After four straight pars, he made three birdies in a row, then added three more on the front side before darkness halted play when he putted out at the sixth green. He returned Friday morning, started at the seventh with another birdie, then birdied the first two holes of his second round and was off to the races.

"That shows you what I know," Levin joked. "That shows you how crazy this game is, I guess. I started playing good, simple as that. I really don't know why."

Last year, he achieved consistency, making 25 of 31 cuts and posting six top-10 finishes. The year before, he only recorded three top-10s. In 2009, his rookie season, he made only 13 of 25 cuts.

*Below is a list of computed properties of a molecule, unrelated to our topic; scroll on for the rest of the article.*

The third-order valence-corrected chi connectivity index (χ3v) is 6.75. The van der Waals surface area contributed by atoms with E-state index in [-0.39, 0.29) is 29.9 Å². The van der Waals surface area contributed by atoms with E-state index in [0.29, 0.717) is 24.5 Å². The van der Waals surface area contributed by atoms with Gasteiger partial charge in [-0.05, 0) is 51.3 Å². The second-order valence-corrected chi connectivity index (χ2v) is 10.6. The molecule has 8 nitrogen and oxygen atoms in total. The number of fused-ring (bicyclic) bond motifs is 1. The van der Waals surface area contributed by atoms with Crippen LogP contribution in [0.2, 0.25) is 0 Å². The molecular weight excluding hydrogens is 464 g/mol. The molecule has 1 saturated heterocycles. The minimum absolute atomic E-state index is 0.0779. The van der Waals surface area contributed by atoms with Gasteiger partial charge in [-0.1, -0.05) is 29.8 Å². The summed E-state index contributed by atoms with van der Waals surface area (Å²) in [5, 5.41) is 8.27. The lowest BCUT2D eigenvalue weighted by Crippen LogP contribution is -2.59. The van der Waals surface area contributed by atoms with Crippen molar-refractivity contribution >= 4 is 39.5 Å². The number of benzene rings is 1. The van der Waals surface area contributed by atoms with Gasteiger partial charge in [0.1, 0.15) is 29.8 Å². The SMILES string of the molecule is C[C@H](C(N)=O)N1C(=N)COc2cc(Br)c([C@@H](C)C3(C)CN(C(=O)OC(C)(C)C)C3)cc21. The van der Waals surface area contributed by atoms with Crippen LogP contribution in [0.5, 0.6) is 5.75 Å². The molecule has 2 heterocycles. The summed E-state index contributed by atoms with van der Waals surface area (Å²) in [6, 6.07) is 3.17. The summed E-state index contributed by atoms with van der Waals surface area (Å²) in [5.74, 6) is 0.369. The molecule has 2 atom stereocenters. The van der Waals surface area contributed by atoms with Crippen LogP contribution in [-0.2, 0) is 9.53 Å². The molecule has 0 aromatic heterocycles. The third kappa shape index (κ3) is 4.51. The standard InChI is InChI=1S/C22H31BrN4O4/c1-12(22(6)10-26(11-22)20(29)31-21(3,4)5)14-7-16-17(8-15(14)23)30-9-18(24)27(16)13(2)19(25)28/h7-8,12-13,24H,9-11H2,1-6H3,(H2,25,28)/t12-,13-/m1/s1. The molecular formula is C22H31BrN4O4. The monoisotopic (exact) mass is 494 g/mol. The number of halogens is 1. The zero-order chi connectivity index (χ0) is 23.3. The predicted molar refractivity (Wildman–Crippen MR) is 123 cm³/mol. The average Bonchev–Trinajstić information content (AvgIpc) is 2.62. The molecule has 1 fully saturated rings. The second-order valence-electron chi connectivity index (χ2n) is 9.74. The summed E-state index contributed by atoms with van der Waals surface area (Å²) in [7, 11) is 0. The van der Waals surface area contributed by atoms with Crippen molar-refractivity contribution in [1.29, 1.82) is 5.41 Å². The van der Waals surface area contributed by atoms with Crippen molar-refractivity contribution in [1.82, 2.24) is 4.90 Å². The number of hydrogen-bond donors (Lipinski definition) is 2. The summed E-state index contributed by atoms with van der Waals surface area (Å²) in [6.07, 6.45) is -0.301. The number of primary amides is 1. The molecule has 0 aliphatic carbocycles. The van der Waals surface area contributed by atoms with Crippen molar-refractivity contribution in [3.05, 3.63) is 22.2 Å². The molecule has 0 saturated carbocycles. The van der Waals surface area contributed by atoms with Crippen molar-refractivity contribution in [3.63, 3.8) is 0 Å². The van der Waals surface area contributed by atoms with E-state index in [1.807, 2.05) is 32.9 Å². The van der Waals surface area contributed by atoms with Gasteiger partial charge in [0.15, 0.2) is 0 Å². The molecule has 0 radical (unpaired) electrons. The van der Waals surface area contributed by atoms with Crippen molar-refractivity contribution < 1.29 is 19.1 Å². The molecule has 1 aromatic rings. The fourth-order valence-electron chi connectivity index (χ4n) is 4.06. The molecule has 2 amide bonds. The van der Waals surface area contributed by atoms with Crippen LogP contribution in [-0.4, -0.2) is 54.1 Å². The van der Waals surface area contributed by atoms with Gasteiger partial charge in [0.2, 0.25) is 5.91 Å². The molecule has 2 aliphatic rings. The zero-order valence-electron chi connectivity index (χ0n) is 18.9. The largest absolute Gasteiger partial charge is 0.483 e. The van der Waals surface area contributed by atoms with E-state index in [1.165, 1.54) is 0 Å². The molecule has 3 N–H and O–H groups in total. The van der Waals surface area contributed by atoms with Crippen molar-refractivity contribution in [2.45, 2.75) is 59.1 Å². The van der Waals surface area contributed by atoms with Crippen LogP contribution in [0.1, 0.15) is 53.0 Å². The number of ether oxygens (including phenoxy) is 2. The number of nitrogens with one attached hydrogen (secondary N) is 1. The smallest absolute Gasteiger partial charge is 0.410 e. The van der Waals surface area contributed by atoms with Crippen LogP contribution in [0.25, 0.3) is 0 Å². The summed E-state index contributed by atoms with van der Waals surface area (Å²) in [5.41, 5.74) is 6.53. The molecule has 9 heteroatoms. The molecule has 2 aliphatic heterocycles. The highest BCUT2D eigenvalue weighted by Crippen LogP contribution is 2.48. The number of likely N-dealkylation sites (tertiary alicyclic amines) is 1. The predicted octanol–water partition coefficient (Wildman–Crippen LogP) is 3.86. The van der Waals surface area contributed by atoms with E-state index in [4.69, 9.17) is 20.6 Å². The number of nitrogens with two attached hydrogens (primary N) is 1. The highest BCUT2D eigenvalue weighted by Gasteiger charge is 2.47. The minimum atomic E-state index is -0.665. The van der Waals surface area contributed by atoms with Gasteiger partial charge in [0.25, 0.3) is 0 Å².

"I feel like I'm getting better overall as a player," he said. "That's everybody's goal and that's what I'm trying to do. The last couple of years, I've made a lot of cuts but haven't gone super-low a lot. These last two weeks, it's nice to have a low one once in a while. I wish I could explain it. I've been putting really well."

His father, Don, was a star at San Jose State and played pro golf for 12 years, including three seasons on the PGA Tour in the early 1980s. In fact, Don was on his son's bag at Shinnecock for the ace.

Staying patient hasn't been that easy. Levin has been known in past years for his occasional displays of temper -flipping clubs and barking expletives. He's always been intense, but Levin appears to be mellowing.

One big change is his improved putting. That happened when he discovered the belly putter, courtesy of Webb Simpson.